Our arena has not been well maintained over the years, both through benign neglect and some odd ideas regarding additives… The footing is fine sandy soil, actually from the farm itself, and is about 40 years old at this point. For what it is worth, the soil in our area is described as orthic grey brown luvisol, and I assume that is relatively accurate for what is in the arena. Sand and silt mixture, drains well, but is definitely a bit finer than what you would usually find in a ring. Over the years, it has been oiled (mineral oil, I believe, definitely not used oil!), and also had magnesium chloride and calcium chloride added. At one point, the previous owner did some odd things like mixing leaves and shavings in, presumably to try to retain moisture? I am making it sound terrible, which is isn’t, but I want to be very honest about what I’m working with.
Obviously, if money was no object, the best course of action would be to pull it all out, consult an expert, and put something perfect, beautiful and expensive in. This is not in the cards this early on in farm ownership, but we would like to rehab what is there as best possible until we can afford something better. I have been pulling footing out from the corners and walls to the point where it is no longer ramped up, both by hand and using a skid steer. I am now left with harder spots where it has been compressed through use, as well as deeper, softer spots where horses turned a lot while lunging, or where fences were left set too long without footing maintenance (i.e. landing and take off spots).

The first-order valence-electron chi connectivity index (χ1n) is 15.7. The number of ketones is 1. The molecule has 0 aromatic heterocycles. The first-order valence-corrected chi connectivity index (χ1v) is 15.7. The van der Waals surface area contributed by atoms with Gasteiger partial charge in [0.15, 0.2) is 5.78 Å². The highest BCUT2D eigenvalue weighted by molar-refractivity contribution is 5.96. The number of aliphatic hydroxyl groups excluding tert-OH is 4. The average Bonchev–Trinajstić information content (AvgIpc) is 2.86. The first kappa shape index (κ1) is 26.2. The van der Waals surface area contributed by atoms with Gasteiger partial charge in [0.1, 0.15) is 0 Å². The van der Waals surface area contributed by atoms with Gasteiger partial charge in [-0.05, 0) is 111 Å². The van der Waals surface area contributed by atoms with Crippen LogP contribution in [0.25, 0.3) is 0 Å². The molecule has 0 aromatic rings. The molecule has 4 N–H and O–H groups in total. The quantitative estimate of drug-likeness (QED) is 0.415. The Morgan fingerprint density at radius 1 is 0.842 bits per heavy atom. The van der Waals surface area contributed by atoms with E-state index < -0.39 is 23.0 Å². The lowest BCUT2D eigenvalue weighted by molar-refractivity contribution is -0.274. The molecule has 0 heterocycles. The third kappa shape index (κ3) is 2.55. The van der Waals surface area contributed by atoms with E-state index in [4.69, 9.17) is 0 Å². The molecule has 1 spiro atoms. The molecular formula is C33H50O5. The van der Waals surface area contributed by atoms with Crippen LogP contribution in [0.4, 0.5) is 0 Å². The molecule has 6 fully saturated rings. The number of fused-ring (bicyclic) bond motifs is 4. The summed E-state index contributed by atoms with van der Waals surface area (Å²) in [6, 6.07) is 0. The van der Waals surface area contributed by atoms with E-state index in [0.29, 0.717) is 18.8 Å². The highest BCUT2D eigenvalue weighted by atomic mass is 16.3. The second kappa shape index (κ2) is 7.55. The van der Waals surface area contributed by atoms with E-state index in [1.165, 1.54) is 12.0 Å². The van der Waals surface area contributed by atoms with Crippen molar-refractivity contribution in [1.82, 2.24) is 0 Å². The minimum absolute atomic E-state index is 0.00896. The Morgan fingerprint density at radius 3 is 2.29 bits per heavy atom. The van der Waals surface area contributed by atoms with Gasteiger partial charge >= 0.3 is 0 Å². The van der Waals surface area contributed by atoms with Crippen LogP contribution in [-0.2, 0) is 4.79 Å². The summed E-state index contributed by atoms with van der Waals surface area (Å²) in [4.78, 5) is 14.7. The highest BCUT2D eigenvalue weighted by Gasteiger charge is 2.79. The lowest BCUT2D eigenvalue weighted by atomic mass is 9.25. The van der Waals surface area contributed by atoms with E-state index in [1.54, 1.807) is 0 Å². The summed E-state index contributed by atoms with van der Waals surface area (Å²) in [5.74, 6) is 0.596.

I have slowly been filling in the lower spots to allow footing to settle, rather than dumping it all in at once and making a deep spot. The footing is not 100% level - there are still higher and lower spots. My thought is to level as best I can, then maybe roll it to compact and make sure I have the looser spots sorted out, then harrow well to give the top few inches some “floof.” Does this seem reasonable? I have access to a box scraper with or without teeth, harrows with teeth, a big set of traditional chain harrows, and the skid steer. I am willing to rent equipment if there is something that would be helpful to rehab, but am not in a position to invest in something for daily use.
To be very fair, the footing is pretty good to ride on right now - I do not have concerns about tendons, there are not any slippery spots, and it rides pretty evenly. I just want to make it as good as I can. The intended use is for hunter and jumpers, and probably no fences over 3’6" max, and about 2 to 5 people riding on it daily. If I could snap my fingers to improve it, the footing would be level, more consistent, with a big more spring.